U.S. forces in
Iraq are searching for holdout Iraqi fighters even as
coalition efforts shift to non-military goals such as
providing aid and security.
Armed U.S. Marines Tuesday raided rooms in Baghdad's
Palestine Hotel, the home base for most foreign journalists
covering the war in Iraq. The Marines kicked down doors as
they searched two floors of the hotel and were seen guarding
several suspects in a hallway.
The Marines said intelligence reports had indicated the
building was not entirely safe.
U.S. soldiers are conducting similar operations today in
Saddam Hussein's hometown of Tikrit, one day after capturing
the city north of Baghdad. Tikrit was the last major Iraqi
city to fall into coalition hands.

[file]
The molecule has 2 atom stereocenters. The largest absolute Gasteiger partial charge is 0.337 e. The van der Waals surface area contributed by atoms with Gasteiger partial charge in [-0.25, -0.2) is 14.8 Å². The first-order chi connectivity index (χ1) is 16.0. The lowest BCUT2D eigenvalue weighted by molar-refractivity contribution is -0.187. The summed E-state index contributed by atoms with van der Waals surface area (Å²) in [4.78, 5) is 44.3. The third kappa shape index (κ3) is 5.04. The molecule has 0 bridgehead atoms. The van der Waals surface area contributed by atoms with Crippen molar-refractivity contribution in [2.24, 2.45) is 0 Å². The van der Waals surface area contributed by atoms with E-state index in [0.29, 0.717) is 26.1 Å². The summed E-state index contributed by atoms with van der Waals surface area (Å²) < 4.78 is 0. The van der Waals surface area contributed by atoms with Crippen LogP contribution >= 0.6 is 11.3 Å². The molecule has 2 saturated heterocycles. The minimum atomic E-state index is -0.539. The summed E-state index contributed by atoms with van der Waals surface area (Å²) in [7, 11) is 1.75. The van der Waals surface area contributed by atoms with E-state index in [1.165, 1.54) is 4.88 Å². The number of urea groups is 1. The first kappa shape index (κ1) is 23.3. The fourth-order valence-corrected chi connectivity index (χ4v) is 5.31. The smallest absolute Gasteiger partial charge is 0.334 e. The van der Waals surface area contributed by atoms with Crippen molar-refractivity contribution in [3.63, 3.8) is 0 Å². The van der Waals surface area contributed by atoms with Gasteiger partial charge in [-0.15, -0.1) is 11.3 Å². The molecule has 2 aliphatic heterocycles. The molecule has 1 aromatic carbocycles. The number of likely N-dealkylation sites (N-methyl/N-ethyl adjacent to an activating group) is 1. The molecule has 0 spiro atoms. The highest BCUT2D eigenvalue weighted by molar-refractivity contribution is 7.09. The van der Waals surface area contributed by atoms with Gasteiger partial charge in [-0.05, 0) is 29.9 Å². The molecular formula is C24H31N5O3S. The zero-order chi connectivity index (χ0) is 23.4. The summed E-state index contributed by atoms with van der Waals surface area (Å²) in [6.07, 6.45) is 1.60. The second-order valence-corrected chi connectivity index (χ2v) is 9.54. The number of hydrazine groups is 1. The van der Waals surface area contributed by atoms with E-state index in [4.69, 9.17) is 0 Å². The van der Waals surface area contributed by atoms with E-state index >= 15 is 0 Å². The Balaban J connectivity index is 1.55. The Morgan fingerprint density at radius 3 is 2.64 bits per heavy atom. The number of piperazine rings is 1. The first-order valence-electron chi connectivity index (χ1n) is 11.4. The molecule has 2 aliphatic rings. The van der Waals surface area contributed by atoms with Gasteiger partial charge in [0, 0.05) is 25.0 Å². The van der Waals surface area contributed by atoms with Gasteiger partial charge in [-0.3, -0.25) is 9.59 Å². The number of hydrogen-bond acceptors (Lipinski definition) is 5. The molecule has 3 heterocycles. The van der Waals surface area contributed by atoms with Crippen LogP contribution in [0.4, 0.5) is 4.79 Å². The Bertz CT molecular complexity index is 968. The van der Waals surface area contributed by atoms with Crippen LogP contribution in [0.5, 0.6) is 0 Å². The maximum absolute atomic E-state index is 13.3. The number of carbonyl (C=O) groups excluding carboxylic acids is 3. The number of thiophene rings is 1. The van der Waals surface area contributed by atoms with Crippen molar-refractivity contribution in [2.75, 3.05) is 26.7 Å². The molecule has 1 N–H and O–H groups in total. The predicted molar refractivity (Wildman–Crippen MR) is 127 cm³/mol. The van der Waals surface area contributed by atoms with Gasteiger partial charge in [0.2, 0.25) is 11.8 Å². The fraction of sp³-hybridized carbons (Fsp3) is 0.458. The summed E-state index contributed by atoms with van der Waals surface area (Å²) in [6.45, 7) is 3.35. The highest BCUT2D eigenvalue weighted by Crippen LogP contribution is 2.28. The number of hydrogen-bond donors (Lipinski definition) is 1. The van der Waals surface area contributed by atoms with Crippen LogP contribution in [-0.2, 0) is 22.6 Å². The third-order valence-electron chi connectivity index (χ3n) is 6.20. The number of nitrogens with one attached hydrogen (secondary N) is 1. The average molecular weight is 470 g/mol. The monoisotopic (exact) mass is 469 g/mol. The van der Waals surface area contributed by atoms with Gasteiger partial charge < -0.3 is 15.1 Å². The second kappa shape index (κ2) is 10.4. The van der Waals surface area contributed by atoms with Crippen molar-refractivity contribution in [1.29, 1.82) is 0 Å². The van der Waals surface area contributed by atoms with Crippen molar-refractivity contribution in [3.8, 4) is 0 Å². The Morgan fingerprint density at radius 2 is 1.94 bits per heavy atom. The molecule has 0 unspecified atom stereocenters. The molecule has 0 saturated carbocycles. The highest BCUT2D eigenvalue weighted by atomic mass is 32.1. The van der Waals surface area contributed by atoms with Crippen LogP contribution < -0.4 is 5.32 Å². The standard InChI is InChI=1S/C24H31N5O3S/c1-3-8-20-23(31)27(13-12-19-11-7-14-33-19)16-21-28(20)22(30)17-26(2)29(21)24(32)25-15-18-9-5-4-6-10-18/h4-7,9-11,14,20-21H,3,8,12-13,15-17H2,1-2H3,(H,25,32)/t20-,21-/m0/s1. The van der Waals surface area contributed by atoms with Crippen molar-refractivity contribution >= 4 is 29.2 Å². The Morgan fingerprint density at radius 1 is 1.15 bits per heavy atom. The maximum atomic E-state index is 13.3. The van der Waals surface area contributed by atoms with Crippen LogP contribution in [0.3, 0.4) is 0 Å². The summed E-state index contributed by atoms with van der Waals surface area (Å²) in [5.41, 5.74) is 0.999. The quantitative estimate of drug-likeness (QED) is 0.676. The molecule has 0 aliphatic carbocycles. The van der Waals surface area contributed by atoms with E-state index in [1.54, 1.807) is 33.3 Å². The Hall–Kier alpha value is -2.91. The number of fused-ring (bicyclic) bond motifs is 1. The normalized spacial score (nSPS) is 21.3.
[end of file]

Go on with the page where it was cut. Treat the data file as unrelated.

The U.S. Central Command says coalition forces are working
to restore water and electricity in cities where it was
knocked out during the fighting. Central Command spokesman
Brigadier General Vincent Brooks also said all fires at Iraqi
oil wells have been snuffed out.
Defense officials say they are beginning to scale back
military operations. Two aircraft carrier battle groups that
have been in the Arabian Sea are going back to their bases,
and radar-evading B-2 stealth bombers have already returned to
the United States.
General Stanley McChrystal of the Pentagon's Joint Staff
says Iraqi forces are no longer mounting any "coherent
defense" and that major combat operations are over. But he
says there will be a need for combat power in Iraq for some
time to maintain or establish a safe and secure environment.
U.S. Secretary of State Colin Powell says the United States
will play a major role in helping Iraqis recover and restore
antiquities stolen or damaged from Iraqi museums by looters in